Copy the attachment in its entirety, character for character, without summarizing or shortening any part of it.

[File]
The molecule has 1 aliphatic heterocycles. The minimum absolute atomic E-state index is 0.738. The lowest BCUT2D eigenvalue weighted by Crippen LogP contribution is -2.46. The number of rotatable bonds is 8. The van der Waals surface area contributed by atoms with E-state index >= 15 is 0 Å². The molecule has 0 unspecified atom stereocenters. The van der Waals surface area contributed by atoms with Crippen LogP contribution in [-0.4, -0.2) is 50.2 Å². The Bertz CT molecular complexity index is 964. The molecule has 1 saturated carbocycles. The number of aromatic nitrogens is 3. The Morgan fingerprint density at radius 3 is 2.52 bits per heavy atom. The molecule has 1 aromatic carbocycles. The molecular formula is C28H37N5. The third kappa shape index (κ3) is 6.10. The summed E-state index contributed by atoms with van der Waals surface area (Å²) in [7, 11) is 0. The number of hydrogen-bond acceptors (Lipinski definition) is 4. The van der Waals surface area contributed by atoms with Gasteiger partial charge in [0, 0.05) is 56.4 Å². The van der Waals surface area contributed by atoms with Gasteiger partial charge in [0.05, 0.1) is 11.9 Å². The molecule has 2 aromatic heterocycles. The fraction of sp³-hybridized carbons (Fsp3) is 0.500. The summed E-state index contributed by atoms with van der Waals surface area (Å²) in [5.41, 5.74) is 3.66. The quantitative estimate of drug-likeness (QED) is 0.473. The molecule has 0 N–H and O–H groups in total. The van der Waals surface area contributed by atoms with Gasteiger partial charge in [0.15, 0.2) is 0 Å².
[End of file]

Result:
The molecule has 1 aliphatic heterocycles. The minimum absolute atomic E-state index is 0.738. The lowest BCUT2D eigenvalue weighted by Crippen LogP contribution is -2.46. The number of rotatable bonds is 8. The van der Waals surface area contributed by atoms with E-state index >= 15 is 0 Å². The molecule has 0 unspecified atom stereocenters. The van der Waals surface area contributed by atoms with Crippen LogP contribution in [-0.4, -0.2) is 50.2 Å². The Bertz CT molecular complexity index is 964. The molecule has 1 saturated carbocycles. The number of aromatic nitrogens is 3. The Morgan fingerprint density at radius 3 is 2.52 bits per heavy atom. The molecule has 1 aromatic carbocycles. The molecular formula is C28H37N5. The third kappa shape index (κ3) is 6.10. The summed E-state index contributed by atoms with van der Waals surface area (Å²) in [7, 11) is 0. The number of hydrogen-bond acceptors (Lipinski definition) is 4. The van der Waals surface area contributed by atoms with Gasteiger partial charge in [0, 0.05) is 56.4 Å². The van der Waals surface area contributed by atoms with Gasteiger partial charge in [0.05, 0.1) is 11.9 Å². The molecule has 2 aromatic heterocycles. The fraction of sp³-hybridized carbons (Fsp3) is 0.500. The summed E-state index contributed by atoms with van der Waals surface area (Å²) in [5.41, 5.74) is 3.66. The quantitative estimate of drug-likeness (QED) is 0.473. The molecule has 0 N–H and O–H groups in total. The van der Waals surface area contributed by atoms with Gasteiger partial charge in [0.15, 0.2) is 0 Å².